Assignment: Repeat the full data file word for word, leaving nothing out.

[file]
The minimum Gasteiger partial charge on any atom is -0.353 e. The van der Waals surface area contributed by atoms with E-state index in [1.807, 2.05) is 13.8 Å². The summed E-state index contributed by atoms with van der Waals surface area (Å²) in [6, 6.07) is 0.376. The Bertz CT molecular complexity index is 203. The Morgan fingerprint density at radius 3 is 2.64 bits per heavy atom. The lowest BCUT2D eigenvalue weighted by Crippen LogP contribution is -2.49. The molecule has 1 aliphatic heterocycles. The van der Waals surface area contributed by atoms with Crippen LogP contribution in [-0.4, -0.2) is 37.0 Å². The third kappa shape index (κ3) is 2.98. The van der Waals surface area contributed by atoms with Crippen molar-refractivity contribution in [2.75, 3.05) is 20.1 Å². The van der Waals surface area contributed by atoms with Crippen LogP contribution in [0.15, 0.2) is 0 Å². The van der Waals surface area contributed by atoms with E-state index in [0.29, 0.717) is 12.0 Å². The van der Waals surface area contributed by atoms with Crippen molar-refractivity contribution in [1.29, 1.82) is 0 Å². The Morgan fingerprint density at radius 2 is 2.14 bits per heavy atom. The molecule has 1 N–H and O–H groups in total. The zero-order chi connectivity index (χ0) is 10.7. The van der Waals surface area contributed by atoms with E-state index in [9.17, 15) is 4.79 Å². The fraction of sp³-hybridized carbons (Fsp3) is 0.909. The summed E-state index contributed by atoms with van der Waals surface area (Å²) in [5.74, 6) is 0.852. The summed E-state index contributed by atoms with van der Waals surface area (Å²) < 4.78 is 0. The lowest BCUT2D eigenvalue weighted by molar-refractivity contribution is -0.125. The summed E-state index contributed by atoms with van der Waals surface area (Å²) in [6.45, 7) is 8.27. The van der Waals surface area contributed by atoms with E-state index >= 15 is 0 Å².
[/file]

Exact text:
The minimum Gasteiger partial charge on any atom is -0.353 e. The van der Waals surface area contributed by atoms with E-state index in [1.807, 2.05) is 13.8 Å². The summed E-state index contributed by atoms with van der Waals surface area (Å²) in [6, 6.07) is 0.376. The Bertz CT molecular complexity index is 203. The Morgan fingerprint density at radius 3 is 2.64 bits per heavy atom. The lowest BCUT2D eigenvalue weighted by Crippen LogP contribution is -2.49. The molecule has 1 aliphatic heterocycles. The van der Waals surface area contributed by atoms with Crippen LogP contribution in [-0.4, -0.2) is 37.0 Å². The third kappa shape index (κ3) is 2.98. The van der Waals surface area contributed by atoms with Crippen molar-refractivity contribution in [2.75, 3.05) is 20.1 Å². The van der Waals surface area contributed by atoms with Crippen LogP contribution in [0.15, 0.2) is 0 Å². The van der Waals surface area contributed by atoms with E-state index in [0.29, 0.717) is 12.0 Å². The van der Waals surface area contributed by atoms with Crippen molar-refractivity contribution in [1.29, 1.82) is 0 Å². The Morgan fingerprint density at radius 2 is 2.14 bits per heavy atom. The molecule has 1 N–H and O–H groups in total. The zero-order chi connectivity index (χ0) is 10.7. The van der Waals surface area contributed by atoms with E-state index in [9.17, 15) is 4.79 Å². The fraction of sp³-hybridized carbons (Fsp3) is 0.909. The summed E-state index contributed by atoms with van der Waals surface area (Å²) in [5.74, 6) is 0.852. The summed E-state index contributed by atoms with van der Waals surface area (Å²) < 4.78 is 0. The lowest BCUT2D eigenvalue weighted by molar-refractivity contribution is -0.125. The summed E-state index contributed by atoms with van der Waals surface area (Å²) in [6.45, 7) is 8.27. The van der Waals surface area contributed by atoms with E-state index >= 15 is 0 Å².